GE introduces medium speed diesel engines
GE has launched the V250 12- and 16-cylinder medium speed diesel engines for stationary power applications. The new engines are said to deliver fuel savings of up to 6.5 per cent compared to GE’s earlier models, while offering 25 per cent greater power density.
The 250mm bore, 12-cylinder engine produces 3180kW at 1050 rpm, 3035 kW at 1000 rpm and 2732 at 900 rpm, and the 16-cylinder engine produces 4237 kW at 1050 rpm, 4038 kW at 1000 rpm and 3632 kW at 900 rpm. Both engines meet the USA Environmental Protection Agency Tier II emissions standards.
The new engines are claimed to improve reliability, life cycle and safety. The new three-ring, articulated piston meets weight requirements, and exceeds peak firing pressure requirements, while the skirt and pin boss are supported by the piston pin and optimized to improve lubrication and guidance.
The cylinder head has increased safety by way of a wall that is supported by the head gasket. GE addressed design requirements for oil film thickness and pressure via a combination of an increase in bearing width and a smaller oil groove in the bearing shell. The cylinder head, water jacket, cylinder liner, piston and conrod can be exhausted from the engine as one assembly by removing a minimum number of fasteners.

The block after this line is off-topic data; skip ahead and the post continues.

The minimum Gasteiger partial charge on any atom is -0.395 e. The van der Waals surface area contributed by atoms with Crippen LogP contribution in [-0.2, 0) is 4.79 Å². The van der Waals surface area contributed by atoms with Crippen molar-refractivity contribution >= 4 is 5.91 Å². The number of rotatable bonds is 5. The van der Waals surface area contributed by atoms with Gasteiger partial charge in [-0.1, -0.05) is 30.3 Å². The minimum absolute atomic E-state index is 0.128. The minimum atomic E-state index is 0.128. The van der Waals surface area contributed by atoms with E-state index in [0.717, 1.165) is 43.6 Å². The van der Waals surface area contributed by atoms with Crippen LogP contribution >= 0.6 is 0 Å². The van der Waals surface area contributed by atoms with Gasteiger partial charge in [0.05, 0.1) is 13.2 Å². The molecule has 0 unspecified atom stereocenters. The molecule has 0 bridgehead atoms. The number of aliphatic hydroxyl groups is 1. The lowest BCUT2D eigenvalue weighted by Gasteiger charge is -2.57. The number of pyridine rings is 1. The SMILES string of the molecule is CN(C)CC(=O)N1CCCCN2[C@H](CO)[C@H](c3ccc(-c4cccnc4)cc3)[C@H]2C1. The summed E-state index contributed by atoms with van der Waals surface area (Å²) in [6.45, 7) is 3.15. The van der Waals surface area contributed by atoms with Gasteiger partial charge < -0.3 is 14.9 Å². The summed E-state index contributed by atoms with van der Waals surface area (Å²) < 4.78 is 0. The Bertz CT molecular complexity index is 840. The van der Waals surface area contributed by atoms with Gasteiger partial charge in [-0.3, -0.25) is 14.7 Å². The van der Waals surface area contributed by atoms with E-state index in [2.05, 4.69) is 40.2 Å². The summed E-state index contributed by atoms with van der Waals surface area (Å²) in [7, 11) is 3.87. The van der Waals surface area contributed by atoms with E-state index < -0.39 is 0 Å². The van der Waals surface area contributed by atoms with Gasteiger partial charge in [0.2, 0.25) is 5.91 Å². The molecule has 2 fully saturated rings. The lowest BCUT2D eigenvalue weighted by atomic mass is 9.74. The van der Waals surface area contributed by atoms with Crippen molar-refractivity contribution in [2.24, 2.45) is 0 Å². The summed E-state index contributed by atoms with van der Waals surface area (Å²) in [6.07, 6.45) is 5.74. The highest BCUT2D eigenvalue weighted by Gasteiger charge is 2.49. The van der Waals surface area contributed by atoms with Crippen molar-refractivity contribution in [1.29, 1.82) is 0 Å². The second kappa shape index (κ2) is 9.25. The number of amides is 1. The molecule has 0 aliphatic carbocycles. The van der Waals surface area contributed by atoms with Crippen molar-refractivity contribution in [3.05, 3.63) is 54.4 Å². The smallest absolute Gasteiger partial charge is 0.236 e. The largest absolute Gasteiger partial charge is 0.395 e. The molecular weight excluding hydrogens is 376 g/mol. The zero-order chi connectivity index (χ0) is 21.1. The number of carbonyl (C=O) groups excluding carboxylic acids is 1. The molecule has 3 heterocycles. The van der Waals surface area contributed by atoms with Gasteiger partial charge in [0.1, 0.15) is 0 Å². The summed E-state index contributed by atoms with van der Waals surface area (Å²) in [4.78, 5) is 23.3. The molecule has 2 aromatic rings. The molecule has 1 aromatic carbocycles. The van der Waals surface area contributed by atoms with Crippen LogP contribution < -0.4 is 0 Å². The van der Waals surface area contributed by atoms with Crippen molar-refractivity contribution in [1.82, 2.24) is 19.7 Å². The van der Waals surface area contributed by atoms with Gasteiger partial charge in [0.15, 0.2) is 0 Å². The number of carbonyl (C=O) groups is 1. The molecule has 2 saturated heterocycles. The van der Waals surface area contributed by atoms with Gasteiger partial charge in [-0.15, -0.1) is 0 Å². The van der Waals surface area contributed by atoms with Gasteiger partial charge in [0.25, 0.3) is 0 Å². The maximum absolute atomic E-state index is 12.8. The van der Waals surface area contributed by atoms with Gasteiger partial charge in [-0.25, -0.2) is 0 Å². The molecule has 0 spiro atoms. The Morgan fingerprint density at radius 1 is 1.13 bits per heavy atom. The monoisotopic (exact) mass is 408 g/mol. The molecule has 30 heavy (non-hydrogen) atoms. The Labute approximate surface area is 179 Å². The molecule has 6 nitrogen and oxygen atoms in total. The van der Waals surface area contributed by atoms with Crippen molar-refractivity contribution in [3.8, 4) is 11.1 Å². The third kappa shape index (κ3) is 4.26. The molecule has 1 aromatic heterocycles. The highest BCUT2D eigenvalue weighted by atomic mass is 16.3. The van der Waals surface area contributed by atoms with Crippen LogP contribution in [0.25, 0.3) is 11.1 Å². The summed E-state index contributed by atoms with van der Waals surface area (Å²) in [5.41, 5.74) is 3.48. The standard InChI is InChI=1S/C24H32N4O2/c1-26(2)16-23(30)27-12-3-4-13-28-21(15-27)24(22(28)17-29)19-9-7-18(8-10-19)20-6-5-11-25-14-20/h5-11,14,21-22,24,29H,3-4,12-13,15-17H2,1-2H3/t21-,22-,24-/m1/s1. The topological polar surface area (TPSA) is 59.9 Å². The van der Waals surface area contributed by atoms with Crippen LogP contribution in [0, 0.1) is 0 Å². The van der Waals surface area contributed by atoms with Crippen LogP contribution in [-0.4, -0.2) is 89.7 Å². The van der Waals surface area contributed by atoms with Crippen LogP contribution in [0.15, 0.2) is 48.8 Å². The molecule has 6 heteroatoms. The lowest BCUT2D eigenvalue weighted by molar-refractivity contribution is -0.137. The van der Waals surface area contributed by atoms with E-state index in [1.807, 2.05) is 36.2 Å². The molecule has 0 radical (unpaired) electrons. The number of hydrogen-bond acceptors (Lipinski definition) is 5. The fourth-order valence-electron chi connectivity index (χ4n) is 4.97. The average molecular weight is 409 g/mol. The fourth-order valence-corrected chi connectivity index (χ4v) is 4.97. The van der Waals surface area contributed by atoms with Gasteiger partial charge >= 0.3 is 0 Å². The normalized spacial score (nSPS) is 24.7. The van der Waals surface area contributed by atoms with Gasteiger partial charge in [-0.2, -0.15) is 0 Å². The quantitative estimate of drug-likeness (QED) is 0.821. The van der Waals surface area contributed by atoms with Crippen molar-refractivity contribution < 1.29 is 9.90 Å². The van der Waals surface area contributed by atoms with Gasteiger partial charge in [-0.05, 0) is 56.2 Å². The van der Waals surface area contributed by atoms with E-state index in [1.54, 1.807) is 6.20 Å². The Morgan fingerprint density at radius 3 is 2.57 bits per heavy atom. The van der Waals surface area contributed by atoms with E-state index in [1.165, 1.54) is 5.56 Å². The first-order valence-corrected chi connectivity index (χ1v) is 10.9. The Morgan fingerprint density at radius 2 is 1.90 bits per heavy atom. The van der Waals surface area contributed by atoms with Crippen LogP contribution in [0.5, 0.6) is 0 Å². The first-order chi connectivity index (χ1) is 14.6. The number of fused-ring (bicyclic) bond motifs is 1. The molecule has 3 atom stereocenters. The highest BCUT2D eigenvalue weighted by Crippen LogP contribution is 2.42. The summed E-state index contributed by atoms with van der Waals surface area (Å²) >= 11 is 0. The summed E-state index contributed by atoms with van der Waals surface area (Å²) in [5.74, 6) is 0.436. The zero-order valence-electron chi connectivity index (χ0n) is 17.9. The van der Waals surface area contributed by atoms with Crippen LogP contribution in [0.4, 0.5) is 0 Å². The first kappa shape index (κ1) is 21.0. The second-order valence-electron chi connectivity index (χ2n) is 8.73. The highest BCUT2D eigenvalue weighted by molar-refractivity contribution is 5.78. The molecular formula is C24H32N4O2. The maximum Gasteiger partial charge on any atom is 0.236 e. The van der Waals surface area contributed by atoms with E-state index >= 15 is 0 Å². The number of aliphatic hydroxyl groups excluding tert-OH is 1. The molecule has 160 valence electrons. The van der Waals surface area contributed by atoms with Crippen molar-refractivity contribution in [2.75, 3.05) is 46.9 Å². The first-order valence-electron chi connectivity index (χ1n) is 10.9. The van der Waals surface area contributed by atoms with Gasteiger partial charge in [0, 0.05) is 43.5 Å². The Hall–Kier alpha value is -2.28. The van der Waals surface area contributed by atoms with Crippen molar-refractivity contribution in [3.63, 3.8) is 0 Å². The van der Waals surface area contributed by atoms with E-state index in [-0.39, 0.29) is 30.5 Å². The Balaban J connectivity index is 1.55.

Ease-of-use mobile generators launched
Ingersoll Rand has launched seven new mobile generators with design features inspired through extensive market research to meet customers’ requirements. The new PowerSource generators are the G90, G145, G185, G240, G290, G450 and G570 models, ranging from 75 to 456 kW.
The new line completes the PowerSource mobile generator line, which was introduced in 2005 with the G10 to G125 models (ranging from 10 to 125 kW). The new G90 and G145 will launch simultaneously as United States Environmental Protection Agency Tier III emissions-certified replacements for the G80 and G125.
All seven new models feature controls and connection points grouped at the rear of the unit in an ergonomic power pedestal designed to maximise operator convenience and safety. Ingersoll Rand claims that operators will prefer the large terminal board, which is set to make cable connection an easier task.
Furthermore, the controls have been designed for ‘at-a-glance’ monitoring with easy-to-read analogue gauges and LED indicator lamps. An easy-to-use engine controller, featuring remote automatic start/stop capability, has been incorporated on all three-phase models. The control panel layout is common across the PowerSource range, reducing complexity and simplifying operator training.
In addition to their convenient design features, the mobile generators include alternators with AREP (auxiliary regulation excitation principle) technology, which Ingersoll Rand says provides excellent voltage regulation ideal for powering applications such as compressors, pumps and other loads with high start-up demands.